Sweden’s got the “Stockholm Syndrome”?

Sunday January 31 the right-wing populist party Sverigedemokraterna (SD) hosted a conference in Stockholm entitled “Non-Muslims under Islam”. Helsingborgs dagblad (independent) published a report from the conference. First speaker, out of three, was Christian-Sudanese Kuel Jok, who presented a set of personal pictures from Sudan while talking about Muslim aggressions towards Christians in the country. ”God is great” is the slogan of the oppression, according to Jok, who concluded: “If you say the God that murdered my countrymen and relatives is great, we can’t talk about the same God.”

Kuel Jok was followed by exiled Iranian Farshad Kholghi who claimed that “Sweden is suffering from the Stockholm syndrome” (identifying with it’s kidnappers, e.g. the Muslims) and has developed into a “politically correct dictatorship”. As a word of warning he then continued by telling how his own native country Iran used to offer a life of “passion, pork, and wine, which has been erased by Shari’a laws.”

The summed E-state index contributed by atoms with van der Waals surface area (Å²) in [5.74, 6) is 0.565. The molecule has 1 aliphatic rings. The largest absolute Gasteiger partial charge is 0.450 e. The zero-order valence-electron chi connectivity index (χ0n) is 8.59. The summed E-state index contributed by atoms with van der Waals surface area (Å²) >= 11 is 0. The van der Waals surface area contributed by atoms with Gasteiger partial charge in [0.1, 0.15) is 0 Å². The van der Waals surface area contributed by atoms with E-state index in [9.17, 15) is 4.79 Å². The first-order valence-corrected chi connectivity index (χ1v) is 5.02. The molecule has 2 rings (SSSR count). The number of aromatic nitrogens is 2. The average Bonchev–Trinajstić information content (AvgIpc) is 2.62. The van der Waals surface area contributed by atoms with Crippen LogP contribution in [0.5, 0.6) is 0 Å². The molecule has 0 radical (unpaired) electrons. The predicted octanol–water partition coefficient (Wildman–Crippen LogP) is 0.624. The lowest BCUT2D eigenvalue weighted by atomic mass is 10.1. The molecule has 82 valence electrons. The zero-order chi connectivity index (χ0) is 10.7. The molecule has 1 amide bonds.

Last to enter the pulpit was the Danish psychologist and politician Nicolai Sennels (Dansk Folkeparti) who asked for a stricter treatment of [Muslim] immigrants – out of love and concern for their well being. In a colonial manner he compared the relationship between the Danish majority and the immigrant minorites to the that between parents and their children, saying “If our children is misbehaving, we must dare to correct them.”

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